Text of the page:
Welsh landlords face more eviction bureaucracy after the country’s housing announced that its Covid restrictions on giving notice of eviction are to be extended for another three months.
The Coronavirus Act 2020 includes a range of powers for Welsh Ministers including the ability to extend existing pandemic-specific evictions rules.
Since September last year landlords and agents have been required to give six months’ notice to tenants of an intention to evict.
This was due to run out at the end of June but was extended, with an option to extend beyond September 30th. This has now been taken up by the Welsh government.
Housing minister Julie James says: “The purpose of this alteration is to ensure that during a time when case numbers and hospitalisations are increasing and the virus remains a serious threat to public health, landlords will continue to give increased notice to tenants before they can issue proceedings for possession.
“The effect will to be to delay evictions meaning that fewer people will face eviction into homelessness at a time when this might exacerbate the spread of the virus and when local authorities are less able to respond to these situations.
In its explanatory memorandum, the Welsh government says the number of people under immediate threat of eviction from their homes must be kept low ‘in order to continue to contribute to the range of measures in place that respond to the continuing effects of the pandemic’.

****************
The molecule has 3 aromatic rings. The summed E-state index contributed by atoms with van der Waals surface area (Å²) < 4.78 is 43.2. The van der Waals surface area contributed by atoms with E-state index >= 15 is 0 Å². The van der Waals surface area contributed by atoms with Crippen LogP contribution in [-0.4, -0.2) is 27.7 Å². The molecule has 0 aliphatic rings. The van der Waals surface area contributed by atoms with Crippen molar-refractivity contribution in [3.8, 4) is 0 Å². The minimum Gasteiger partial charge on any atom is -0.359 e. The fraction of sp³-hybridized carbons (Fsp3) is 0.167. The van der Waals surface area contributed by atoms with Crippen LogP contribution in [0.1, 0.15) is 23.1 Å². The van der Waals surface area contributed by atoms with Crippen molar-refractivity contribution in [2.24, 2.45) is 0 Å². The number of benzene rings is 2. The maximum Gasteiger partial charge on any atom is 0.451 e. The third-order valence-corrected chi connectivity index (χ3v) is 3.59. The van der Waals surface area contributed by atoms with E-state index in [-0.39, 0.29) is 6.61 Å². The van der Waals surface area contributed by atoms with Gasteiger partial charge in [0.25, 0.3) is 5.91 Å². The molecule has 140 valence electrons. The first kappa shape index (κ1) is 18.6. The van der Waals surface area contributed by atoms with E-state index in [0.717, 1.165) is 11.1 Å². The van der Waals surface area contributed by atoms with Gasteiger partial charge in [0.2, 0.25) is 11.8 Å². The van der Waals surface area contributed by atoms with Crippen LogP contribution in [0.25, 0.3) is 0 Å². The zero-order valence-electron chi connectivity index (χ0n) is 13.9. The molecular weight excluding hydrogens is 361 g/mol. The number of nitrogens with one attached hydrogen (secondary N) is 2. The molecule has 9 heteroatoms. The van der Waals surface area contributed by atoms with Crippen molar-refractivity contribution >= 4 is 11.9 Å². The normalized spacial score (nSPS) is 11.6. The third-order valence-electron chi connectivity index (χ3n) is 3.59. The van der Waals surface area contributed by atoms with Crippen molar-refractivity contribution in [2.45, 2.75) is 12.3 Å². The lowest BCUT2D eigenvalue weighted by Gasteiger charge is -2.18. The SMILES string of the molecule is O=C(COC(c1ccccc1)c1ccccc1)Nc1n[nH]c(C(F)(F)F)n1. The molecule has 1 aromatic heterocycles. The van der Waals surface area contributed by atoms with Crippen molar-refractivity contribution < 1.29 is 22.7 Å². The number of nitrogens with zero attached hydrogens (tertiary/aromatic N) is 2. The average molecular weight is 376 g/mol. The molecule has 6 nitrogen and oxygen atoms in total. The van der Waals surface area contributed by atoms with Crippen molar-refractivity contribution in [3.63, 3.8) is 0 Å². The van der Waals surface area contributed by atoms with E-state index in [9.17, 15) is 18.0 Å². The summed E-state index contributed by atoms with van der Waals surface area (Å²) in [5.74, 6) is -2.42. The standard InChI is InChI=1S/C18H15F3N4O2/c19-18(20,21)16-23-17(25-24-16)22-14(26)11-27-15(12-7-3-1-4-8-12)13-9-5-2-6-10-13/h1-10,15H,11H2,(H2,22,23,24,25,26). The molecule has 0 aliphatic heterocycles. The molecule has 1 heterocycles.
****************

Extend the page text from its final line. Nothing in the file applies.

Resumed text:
Ben Beadle (pictured), Chief Executive of National Residential Landlords Association, says: “The further extension of longer notice periods is yet another blow to the Welsh private rented sector and will only worsen the ongoing rent arrears crisis.
“Expecting landlords to carry the burden of extended notice periods is doomed to fail and the Welsh Government’s desire to continue kicking the can down the road is jeopardising the long-term future of many landlords’ businesses and in turn, the security of tenants who rely upon them.
“This announcement indicates that the Welsh Government lacks a coherent strategy to address the many issues affecting the private rented sector.
The little publicised Tenancy Hardship Grant has helped less than half a dozen tenants and without a clear plan to exit emergency measures, the rent debt crisis will worsen, leaving many tenants with damaged credit scores, saddled with debt and local authorities unable to meet demand.
Paul Sowerbutts (pictured), Head of Legal at Landlord Action, adds: “No real surprise here that Wales has done this ahead of the big changes to tenancy types, possibly next year.
“But England is unlikely to follow suit as Wales is deviating more and more from England’s approach to the PRS.”